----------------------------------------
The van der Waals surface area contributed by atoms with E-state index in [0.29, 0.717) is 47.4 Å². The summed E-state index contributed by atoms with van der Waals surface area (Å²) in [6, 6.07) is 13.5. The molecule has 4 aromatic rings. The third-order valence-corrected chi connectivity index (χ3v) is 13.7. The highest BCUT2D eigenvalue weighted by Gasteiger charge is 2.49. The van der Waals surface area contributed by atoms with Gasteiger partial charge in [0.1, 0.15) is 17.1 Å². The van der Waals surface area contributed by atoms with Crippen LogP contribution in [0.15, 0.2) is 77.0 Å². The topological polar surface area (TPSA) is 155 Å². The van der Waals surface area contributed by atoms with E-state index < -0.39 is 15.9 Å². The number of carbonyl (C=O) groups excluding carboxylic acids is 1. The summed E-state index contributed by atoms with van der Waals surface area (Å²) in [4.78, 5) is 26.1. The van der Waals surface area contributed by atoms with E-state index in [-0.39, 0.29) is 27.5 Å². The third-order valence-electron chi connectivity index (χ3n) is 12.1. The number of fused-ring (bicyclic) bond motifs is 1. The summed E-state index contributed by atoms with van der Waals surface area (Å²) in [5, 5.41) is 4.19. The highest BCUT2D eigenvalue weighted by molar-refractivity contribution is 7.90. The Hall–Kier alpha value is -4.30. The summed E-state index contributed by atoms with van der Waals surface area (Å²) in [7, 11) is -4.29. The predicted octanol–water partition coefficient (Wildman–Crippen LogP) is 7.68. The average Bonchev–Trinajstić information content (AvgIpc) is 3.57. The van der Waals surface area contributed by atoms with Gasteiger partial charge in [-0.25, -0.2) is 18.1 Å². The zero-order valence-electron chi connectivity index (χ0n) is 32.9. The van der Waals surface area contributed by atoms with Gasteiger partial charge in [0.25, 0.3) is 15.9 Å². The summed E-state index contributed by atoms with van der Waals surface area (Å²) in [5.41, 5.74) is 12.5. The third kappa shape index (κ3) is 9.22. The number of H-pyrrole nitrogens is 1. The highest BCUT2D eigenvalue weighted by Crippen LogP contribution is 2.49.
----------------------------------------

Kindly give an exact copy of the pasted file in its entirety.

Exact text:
The van der Waals surface area contributed by atoms with E-state index in [0.29, 0.717) is 47.4 Å². The summed E-state index contributed by atoms with van der Waals surface area (Å²) in [6, 6.07) is 13.5. The molecule has 4 aromatic rings. The third-order valence-corrected chi connectivity index (χ3v) is 13.7. The highest BCUT2D eigenvalue weighted by Gasteiger charge is 2.49. The van der Waals surface area contributed by atoms with Gasteiger partial charge in [0.1, 0.15) is 17.1 Å². The van der Waals surface area contributed by atoms with Crippen LogP contribution in [0.15, 0.2) is 77.0 Å². The topological polar surface area (TPSA) is 155 Å². The van der Waals surface area contributed by atoms with E-state index < -0.39 is 15.9 Å². The number of carbonyl (C=O) groups excluding carboxylic acids is 1. The summed E-state index contributed by atoms with van der Waals surface area (Å²) in [4.78, 5) is 26.1. The van der Waals surface area contributed by atoms with E-state index in [-0.39, 0.29) is 27.5 Å². The third-order valence-electron chi connectivity index (χ3n) is 12.1. The number of fused-ring (bicyclic) bond motifs is 1. The summed E-state index contributed by atoms with van der Waals surface area (Å²) in [5, 5.41) is 4.19. The highest BCUT2D eigenvalue weighted by molar-refractivity contribution is 7.90. The Hall–Kier alpha value is -4.30. The summed E-state index contributed by atoms with van der Waals surface area (Å²) in [7, 11) is -4.29. The predicted octanol–water partition coefficient (Wildman–Crippen LogP) is 7.68. The average Bonchev–Trinajstić information content (AvgIpc) is 3.57. The van der Waals surface area contributed by atoms with Gasteiger partial charge in [-0.25, -0.2) is 18.1 Å². The zero-order valence-electron chi connectivity index (χ0n) is 32.9. The van der Waals surface area contributed by atoms with Gasteiger partial charge in [0.25, 0.3) is 15.9 Å². The summed E-state index contributed by atoms with van der Waals surface area (Å²) in [5.41, 5.74) is 12.5. The third kappa shape index (κ3) is 9.22. The number of H-pyrrole nitrogens is 1. The highest BCUT2D eigenvalue weighted by Crippen LogP contribution is 2.49.